Don’t put all the blame on “Saturday Night Live” and Michael Che.
One of the show’s head writers and the co-host of its “Weekend Update” skit was guilty of spreading a hateful smear of Israel during the show’s most recent episode when he quipped that it had vaccinated “half” of its population, but then added with a knowing smirk to his audience that, “I’m going to guess it’s the Jewish half.” The implication of this gag not only underestimates the percentage of Israel’s population that is Jewish (in 2020, it was 74 percent), but that it discriminates against Arabs, Christians and other non-Jewish citizens.
That is a lie. More to the point, since it’s a lie that claims that Jews are deliberately causing the deaths of non-Jews, Che’s jibe wasn’t merely a hurtful jibe, but a modern version of the ancient blood libel that has been used to fuel anti-Semitic violence against Jews throughout history.
But the interesting thing about the reaction to this outrage is not merely the failure of NBC, “SNL” or Che to apologize. It’s that a broad cross-section of the mainstream media, left-wing politicians and leftist Jewish groups are implicitly backing up Che’s smear.
Articles in The New York Times and MSNBC have put forward the bogus argument that despite the fact that the vaccine has been offered to everyone in Israel, regardless of faith or ethnicity, the Jewish state was nonetheless also obligated as the “occupying power” over the West Bank and Gaza to vaccinate the millions of Palestinians who live there. This claim has been seconded by Sen. Bernie Sanders (I-Vt.), buttressed by the left-wing J Street lobby and doubled down on by the anti-Zionist Jewish Voice for Peace group in what is their latest in a series of openly anti-Semitic libels against Israel and its Jewish supporters.
This faux outrage against alleged discrimination against the people of the territories was further heightened by the news that Israel has shipped some of its excess vaccine supply to allies such as the Czech Republic and Honduras (both of which have pledged to move their embassies to Jerusalem), as well as trading some of it to Syria in exchange for their release of an Israeli woman who wandered over the border into that country. The notion that Israel was sending vaccines to “far away” nations—as The New York Times editorialized in a news story headline—while leaving Palestinians unvaccinated was seen as both an indication that the “apartheid state” libel was true and of Prime Minister Benjamin Netanyahu’s cynical foreign-policy strategy.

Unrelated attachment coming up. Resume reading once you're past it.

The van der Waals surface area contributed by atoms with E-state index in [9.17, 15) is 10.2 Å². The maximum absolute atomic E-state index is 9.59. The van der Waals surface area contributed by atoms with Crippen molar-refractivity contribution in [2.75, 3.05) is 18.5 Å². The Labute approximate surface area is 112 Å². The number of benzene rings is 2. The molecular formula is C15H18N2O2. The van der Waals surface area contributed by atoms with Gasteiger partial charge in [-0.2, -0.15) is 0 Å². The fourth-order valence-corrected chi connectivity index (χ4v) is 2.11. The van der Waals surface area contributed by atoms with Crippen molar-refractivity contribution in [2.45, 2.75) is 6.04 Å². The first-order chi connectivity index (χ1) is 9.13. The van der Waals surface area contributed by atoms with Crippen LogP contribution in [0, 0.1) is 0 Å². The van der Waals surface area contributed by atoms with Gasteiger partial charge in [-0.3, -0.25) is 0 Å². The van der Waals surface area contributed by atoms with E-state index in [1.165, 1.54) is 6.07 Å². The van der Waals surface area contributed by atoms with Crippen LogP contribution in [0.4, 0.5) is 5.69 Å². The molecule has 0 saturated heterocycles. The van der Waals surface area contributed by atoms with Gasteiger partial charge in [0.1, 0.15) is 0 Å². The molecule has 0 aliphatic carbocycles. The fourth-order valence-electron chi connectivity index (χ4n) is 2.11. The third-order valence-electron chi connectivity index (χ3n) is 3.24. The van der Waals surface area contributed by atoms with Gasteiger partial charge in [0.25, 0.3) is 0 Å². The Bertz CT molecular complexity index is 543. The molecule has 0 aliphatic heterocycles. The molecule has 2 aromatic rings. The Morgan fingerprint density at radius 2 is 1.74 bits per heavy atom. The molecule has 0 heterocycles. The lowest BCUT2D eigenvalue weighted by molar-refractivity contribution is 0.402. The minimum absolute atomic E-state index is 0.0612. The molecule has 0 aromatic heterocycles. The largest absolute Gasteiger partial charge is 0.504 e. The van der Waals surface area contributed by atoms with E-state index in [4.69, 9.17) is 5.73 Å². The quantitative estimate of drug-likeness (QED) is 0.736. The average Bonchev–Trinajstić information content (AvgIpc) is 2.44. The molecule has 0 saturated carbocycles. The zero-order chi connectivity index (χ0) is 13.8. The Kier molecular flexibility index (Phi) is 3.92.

With so many voices backing up Che’s assertion, it’s hardly surprising that we haven’t heard an apology from him or his boss, the longtime producer of the show Lorne Michaels, who is himself Jewish.
Thus, rather than a “teachable moment” in which an ignorant celebrity stumbles into saying something terrible but then quickly understands the implications of the gaffe, and by apologizing reinforces the consensus against such an anti-Semitic lie, the opposite has happened. Che’s “joke” didn’t just mainstream an anti-Israeli slur. It was the vehicle for legitimizing a blood libel that is now being spread far more widely than it was even before this incident when it had already been put about by mainstream journalists like Christiane Amanpour.
The claim that as “the occupying power” in the West Bank and Gaza, Israel is obligated by international law to vaccinate Palestinians is as false as the assertion that non-Jews are being denied the vaccine inside of Israel. The Oslo Accords were explicit about health care for those areas being the responsibility of the Palestinian Authority. Just as important, the P.A. and its leader, Mahmoud Abbas, have not wanted any Israeli help in acquiring and distributing the vaccine.